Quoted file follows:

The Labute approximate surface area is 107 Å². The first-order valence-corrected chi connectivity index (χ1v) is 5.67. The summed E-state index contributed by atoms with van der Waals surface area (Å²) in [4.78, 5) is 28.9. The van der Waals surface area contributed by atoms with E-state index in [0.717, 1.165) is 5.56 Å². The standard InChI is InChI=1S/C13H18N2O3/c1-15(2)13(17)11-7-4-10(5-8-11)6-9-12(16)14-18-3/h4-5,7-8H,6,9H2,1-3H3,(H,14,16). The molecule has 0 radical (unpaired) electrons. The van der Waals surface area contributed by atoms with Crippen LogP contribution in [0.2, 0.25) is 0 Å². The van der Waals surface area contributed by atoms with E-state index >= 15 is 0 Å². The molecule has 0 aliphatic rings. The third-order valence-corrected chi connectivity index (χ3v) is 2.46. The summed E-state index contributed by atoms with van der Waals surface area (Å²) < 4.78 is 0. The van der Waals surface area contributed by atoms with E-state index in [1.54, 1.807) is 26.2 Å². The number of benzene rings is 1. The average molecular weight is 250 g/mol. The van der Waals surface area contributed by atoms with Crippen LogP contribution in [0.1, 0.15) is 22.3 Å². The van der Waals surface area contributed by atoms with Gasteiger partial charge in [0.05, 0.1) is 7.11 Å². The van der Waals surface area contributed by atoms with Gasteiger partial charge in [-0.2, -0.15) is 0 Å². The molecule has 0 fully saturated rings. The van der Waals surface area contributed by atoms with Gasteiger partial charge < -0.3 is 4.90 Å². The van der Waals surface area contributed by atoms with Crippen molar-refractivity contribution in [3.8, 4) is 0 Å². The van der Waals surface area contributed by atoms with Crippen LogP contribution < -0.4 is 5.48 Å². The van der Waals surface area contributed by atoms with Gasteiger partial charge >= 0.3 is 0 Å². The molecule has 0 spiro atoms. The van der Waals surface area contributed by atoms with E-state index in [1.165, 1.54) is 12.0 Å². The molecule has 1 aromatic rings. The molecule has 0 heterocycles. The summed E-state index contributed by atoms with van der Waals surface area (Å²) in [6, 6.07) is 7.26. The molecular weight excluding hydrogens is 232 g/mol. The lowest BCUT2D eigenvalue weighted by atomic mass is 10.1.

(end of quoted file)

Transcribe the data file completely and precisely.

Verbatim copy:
The Labute approximate surface area is 107 Å². The first-order valence-corrected chi connectivity index (χ1v) is 5.67. The summed E-state index contributed by atoms with van der Waals surface area (Å²) in [4.78, 5) is 28.9. The van der Waals surface area contributed by atoms with E-state index in [0.717, 1.165) is 5.56 Å². The standard InChI is InChI=1S/C13H18N2O3/c1-15(2)13(17)11-7-4-10(5-8-11)6-9-12(16)14-18-3/h4-5,7-8H,6,9H2,1-3H3,(H,14,16). The molecule has 0 radical (unpaired) electrons. The van der Waals surface area contributed by atoms with Crippen LogP contribution in [0.2, 0.25) is 0 Å². The van der Waals surface area contributed by atoms with E-state index >= 15 is 0 Å². The molecule has 0 aliphatic rings. The third-order valence-corrected chi connectivity index (χ3v) is 2.46. The summed E-state index contributed by atoms with van der Waals surface area (Å²) < 4.78 is 0. The van der Waals surface area contributed by atoms with E-state index in [1.54, 1.807) is 26.2 Å². The number of benzene rings is 1. The average molecular weight is 250 g/mol. The van der Waals surface area contributed by atoms with Crippen LogP contribution in [0.1, 0.15) is 22.3 Å². The van der Waals surface area contributed by atoms with Gasteiger partial charge in [0.05, 0.1) is 7.11 Å². The van der Waals surface area contributed by atoms with Gasteiger partial charge in [-0.2, -0.15) is 0 Å². The molecule has 0 fully saturated rings. The van der Waals surface area contributed by atoms with Gasteiger partial charge < -0.3 is 4.90 Å². The van der Waals surface area contributed by atoms with Crippen molar-refractivity contribution in [3.8, 4) is 0 Å². The van der Waals surface area contributed by atoms with Crippen LogP contribution < -0.4 is 5.48 Å². The van der Waals surface area contributed by atoms with Gasteiger partial charge >= 0.3 is 0 Å². The molecule has 0 spiro atoms. The van der Waals surface area contributed by atoms with E-state index in [1.165, 1.54) is 12.0 Å². The molecule has 1 aromatic rings. The molecule has 0 heterocycles. The summed E-state index contributed by atoms with van der Waals surface area (Å²) in [6, 6.07) is 7.26. The molecular weight excluding hydrogens is 232 g/mol. The lowest BCUT2D eigenvalue weighted by atomic mass is 10.1.